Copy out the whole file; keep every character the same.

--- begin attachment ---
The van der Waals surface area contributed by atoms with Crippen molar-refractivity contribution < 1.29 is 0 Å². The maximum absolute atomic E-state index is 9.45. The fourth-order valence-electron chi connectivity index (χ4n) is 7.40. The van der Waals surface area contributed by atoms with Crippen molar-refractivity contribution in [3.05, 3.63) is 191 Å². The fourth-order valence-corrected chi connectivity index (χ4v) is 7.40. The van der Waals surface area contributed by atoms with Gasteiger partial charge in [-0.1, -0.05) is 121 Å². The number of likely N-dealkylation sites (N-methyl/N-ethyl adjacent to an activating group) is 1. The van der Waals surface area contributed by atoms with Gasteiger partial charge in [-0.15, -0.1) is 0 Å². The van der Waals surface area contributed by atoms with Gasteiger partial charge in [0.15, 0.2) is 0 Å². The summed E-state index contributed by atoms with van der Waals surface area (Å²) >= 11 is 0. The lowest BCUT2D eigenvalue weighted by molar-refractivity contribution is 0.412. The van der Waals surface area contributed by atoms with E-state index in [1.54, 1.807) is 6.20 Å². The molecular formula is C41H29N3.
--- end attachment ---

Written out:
The van der Waals surface area contributed by atoms with Crippen molar-refractivity contribution < 1.29 is 0 Å². The maximum absolute atomic E-state index is 9.45. The fourth-order valence-electron chi connectivity index (χ4n) is 7.40. The van der Waals surface area contributed by atoms with Crippen molar-refractivity contribution in [3.05, 3.63) is 191 Å². The fourth-order valence-corrected chi connectivity index (χ4v) is 7.40. The van der Waals surface area contributed by atoms with Gasteiger partial charge in [-0.1, -0.05) is 121 Å². The number of likely N-dealkylation sites (N-methyl/N-ethyl adjacent to an activating group) is 1. The van der Waals surface area contributed by atoms with Gasteiger partial charge in [-0.15, -0.1) is 0 Å². The van der Waals surface area contributed by atoms with Gasteiger partial charge in [0.15, 0.2) is 0 Å². The summed E-state index contributed by atoms with van der Waals surface area (Å²) >= 11 is 0. The lowest BCUT2D eigenvalue weighted by molar-refractivity contribution is 0.412. The van der Waals surface area contributed by atoms with E-state index in [1.54, 1.807) is 6.20 Å². The molecular formula is C41H29N3.